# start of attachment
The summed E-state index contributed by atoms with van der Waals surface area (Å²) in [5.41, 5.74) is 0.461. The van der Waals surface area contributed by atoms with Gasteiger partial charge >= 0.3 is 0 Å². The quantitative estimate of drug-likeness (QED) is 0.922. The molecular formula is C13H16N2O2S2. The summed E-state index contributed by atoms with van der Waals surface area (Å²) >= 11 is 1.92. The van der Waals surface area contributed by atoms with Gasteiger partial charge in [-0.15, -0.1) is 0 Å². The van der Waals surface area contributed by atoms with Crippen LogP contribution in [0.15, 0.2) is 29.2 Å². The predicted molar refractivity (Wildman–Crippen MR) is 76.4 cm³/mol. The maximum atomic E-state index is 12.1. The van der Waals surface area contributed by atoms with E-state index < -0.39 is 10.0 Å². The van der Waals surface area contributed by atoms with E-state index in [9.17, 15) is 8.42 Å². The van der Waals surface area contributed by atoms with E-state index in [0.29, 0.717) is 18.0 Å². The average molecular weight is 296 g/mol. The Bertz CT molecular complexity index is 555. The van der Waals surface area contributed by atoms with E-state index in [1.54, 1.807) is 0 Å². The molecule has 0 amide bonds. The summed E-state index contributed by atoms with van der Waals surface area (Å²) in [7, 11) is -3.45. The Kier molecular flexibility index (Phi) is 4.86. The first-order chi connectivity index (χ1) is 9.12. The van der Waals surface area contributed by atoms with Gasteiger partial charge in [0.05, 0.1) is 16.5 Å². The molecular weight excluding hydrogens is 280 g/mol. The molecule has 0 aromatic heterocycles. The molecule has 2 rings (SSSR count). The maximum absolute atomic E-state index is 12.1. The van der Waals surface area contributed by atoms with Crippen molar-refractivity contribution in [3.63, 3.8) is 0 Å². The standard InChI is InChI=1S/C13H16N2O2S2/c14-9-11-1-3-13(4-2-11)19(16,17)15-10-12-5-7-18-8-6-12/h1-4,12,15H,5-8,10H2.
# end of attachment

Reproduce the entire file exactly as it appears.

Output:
The summed E-state index contributed by atoms with van der Waals surface area (Å²) in [5.41, 5.74) is 0.461. The van der Waals surface area contributed by atoms with Gasteiger partial charge >= 0.3 is 0 Å². The quantitative estimate of drug-likeness (QED) is 0.922. The molecular formula is C13H16N2O2S2. The summed E-state index contributed by atoms with van der Waals surface area (Å²) >= 11 is 1.92. The van der Waals surface area contributed by atoms with Gasteiger partial charge in [-0.15, -0.1) is 0 Å². The van der Waals surface area contributed by atoms with Crippen LogP contribution in [0.15, 0.2) is 29.2 Å². The predicted molar refractivity (Wildman–Crippen MR) is 76.4 cm³/mol. The maximum atomic E-state index is 12.1. The van der Waals surface area contributed by atoms with E-state index < -0.39 is 10.0 Å². The van der Waals surface area contributed by atoms with E-state index in [9.17, 15) is 8.42 Å². The van der Waals surface area contributed by atoms with E-state index in [0.29, 0.717) is 18.0 Å². The average molecular weight is 296 g/mol. The Bertz CT molecular complexity index is 555. The van der Waals surface area contributed by atoms with E-state index in [1.54, 1.807) is 0 Å². The molecule has 0 amide bonds. The summed E-state index contributed by atoms with van der Waals surface area (Å²) in [7, 11) is -3.45. The Kier molecular flexibility index (Phi) is 4.86. The first-order chi connectivity index (χ1) is 9.12. The van der Waals surface area contributed by atoms with Gasteiger partial charge in [0.05, 0.1) is 16.5 Å². The molecular weight excluding hydrogens is 280 g/mol. The molecule has 0 aromatic heterocycles. The molecule has 2 rings (SSSR count). The maximum absolute atomic E-state index is 12.1. The van der Waals surface area contributed by atoms with Crippen molar-refractivity contribution in [3.63, 3.8) is 0 Å². The standard InChI is InChI=1S/C13H16N2O2S2/c14-9-11-1-3-13(4-2-11)19(16,17)15-10-12-5-7-18-8-6-12/h1-4,12,15H,5-8,10H2.